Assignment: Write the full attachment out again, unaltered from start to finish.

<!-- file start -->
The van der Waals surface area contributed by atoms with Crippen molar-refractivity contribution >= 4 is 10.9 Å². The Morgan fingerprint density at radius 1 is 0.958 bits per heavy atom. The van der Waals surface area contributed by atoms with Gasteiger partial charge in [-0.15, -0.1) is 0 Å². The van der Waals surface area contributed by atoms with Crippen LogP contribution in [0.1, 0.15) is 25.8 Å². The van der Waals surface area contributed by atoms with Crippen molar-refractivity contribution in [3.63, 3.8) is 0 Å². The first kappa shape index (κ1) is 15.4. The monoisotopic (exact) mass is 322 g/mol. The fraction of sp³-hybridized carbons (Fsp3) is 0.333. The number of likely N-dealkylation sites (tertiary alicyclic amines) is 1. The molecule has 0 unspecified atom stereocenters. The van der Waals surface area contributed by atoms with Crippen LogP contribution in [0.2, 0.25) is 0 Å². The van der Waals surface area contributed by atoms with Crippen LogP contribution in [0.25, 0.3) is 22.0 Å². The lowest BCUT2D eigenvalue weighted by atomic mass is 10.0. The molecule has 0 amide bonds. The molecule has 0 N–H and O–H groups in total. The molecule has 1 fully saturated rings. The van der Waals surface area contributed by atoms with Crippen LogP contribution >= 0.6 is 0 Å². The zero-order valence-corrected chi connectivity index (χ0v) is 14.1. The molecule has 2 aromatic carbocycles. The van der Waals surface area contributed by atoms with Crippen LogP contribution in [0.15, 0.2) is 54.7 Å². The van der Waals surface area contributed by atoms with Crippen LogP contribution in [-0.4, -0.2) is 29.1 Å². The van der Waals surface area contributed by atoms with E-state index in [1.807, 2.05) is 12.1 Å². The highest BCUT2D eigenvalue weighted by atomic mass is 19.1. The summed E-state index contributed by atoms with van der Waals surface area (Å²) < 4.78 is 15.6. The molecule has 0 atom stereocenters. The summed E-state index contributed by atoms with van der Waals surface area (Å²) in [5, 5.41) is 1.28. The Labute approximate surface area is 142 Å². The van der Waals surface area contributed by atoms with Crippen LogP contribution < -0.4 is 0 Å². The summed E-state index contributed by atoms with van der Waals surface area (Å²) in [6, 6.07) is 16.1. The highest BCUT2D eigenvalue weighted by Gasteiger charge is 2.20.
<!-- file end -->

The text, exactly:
The van der Waals surface area contributed by atoms with Crippen molar-refractivity contribution >= 4 is 10.9 Å². The Morgan fingerprint density at radius 1 is 0.958 bits per heavy atom. The van der Waals surface area contributed by atoms with Gasteiger partial charge in [-0.15, -0.1) is 0 Å². The van der Waals surface area contributed by atoms with Crippen LogP contribution in [0.1, 0.15) is 25.8 Å². The van der Waals surface area contributed by atoms with Crippen molar-refractivity contribution in [3.63, 3.8) is 0 Å². The first kappa shape index (κ1) is 15.4. The monoisotopic (exact) mass is 322 g/mol. The fraction of sp³-hybridized carbons (Fsp3) is 0.333. The number of likely N-dealkylation sites (tertiary alicyclic amines) is 1. The molecule has 0 unspecified atom stereocenters. The van der Waals surface area contributed by atoms with Crippen LogP contribution in [0.2, 0.25) is 0 Å². The van der Waals surface area contributed by atoms with Crippen LogP contribution in [0.25, 0.3) is 22.0 Å². The lowest BCUT2D eigenvalue weighted by atomic mass is 10.0. The molecule has 0 amide bonds. The molecule has 0 N–H and O–H groups in total. The molecule has 1 fully saturated rings. The van der Waals surface area contributed by atoms with Crippen LogP contribution >= 0.6 is 0 Å². The zero-order valence-corrected chi connectivity index (χ0v) is 14.1. The molecule has 2 aromatic carbocycles. The van der Waals surface area contributed by atoms with Crippen LogP contribution in [0.15, 0.2) is 54.7 Å². The van der Waals surface area contributed by atoms with Crippen LogP contribution in [-0.4, -0.2) is 29.1 Å². The van der Waals surface area contributed by atoms with E-state index in [1.807, 2.05) is 12.1 Å². The highest BCUT2D eigenvalue weighted by atomic mass is 19.1. The summed E-state index contributed by atoms with van der Waals surface area (Å²) < 4.78 is 15.6. The molecule has 0 atom stereocenters. The summed E-state index contributed by atoms with van der Waals surface area (Å²) in [5, 5.41) is 1.28. The Labute approximate surface area is 142 Å². The van der Waals surface area contributed by atoms with Crippen LogP contribution < -0.4 is 0 Å². The summed E-state index contributed by atoms with van der Waals surface area (Å²) in [6, 6.07) is 16.1. The highest BCUT2D eigenvalue weighted by Gasteiger charge is 2.20.